Federer becomes oldest world number one in tennis history
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Roger Federer has described becoming the oldest world number one in tennis history as "a dream come true".
Fourteen years after first topping the men's ranking, the Swiss beat Robin Haase 4-6 6-1 6-1 to reach the semi-finals of the Rotterdam Open.
"This one means the most at 36 years of age, almost 37," said Federer.
"When you are older you have to work double the amount. You have to wrestle it back from someone who has worked hard to get there.
"Reaching number one is the ultimate achievement in tennis. It has been an amazing journey and to clinch it here, where I got my first wildcard in 1998, means so much."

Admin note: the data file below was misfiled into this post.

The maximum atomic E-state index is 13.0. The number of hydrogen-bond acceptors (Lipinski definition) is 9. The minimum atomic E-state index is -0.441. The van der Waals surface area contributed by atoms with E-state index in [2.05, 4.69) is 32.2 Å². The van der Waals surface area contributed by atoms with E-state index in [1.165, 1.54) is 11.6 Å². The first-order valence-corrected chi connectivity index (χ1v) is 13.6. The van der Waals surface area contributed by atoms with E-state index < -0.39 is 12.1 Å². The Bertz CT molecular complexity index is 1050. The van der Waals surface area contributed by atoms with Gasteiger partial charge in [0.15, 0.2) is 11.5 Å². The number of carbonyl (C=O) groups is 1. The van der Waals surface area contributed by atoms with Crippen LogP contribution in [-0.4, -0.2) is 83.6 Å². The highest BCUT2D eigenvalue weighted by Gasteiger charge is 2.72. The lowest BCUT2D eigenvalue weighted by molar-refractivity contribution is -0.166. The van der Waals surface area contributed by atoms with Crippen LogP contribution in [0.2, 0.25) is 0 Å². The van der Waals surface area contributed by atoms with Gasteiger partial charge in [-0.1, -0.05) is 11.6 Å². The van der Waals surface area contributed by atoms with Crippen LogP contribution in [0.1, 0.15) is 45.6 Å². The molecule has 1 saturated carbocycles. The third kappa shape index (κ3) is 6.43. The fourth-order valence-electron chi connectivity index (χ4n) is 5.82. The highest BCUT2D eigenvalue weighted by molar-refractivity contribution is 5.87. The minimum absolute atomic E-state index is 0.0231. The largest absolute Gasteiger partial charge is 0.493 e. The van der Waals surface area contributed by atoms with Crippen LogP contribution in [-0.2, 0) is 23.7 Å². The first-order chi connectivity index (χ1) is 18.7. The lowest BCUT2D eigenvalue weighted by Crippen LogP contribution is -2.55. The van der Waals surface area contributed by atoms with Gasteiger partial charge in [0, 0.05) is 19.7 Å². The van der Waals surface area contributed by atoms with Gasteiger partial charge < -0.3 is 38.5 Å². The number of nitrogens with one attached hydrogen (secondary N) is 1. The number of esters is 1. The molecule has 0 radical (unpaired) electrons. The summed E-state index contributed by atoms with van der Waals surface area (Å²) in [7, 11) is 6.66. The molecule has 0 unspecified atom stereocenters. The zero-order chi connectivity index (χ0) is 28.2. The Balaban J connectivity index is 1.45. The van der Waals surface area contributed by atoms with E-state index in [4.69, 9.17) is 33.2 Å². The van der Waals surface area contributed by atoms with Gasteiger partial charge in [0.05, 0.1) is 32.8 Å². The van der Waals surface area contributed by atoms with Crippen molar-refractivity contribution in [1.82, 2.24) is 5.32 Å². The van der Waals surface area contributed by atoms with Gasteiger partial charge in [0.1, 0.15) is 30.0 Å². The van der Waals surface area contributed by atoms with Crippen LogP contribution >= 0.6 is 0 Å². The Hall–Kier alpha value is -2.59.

After defeating Haase in the Netherlands, 20-time Grand Slam champion Federer sat down and wiped away tears, before returning to the court to be presented with a trophy for his achievement.
Andre Agassi of the United States previously held the men's ranking record - losing the number spot in 2003 at 33-years-old.
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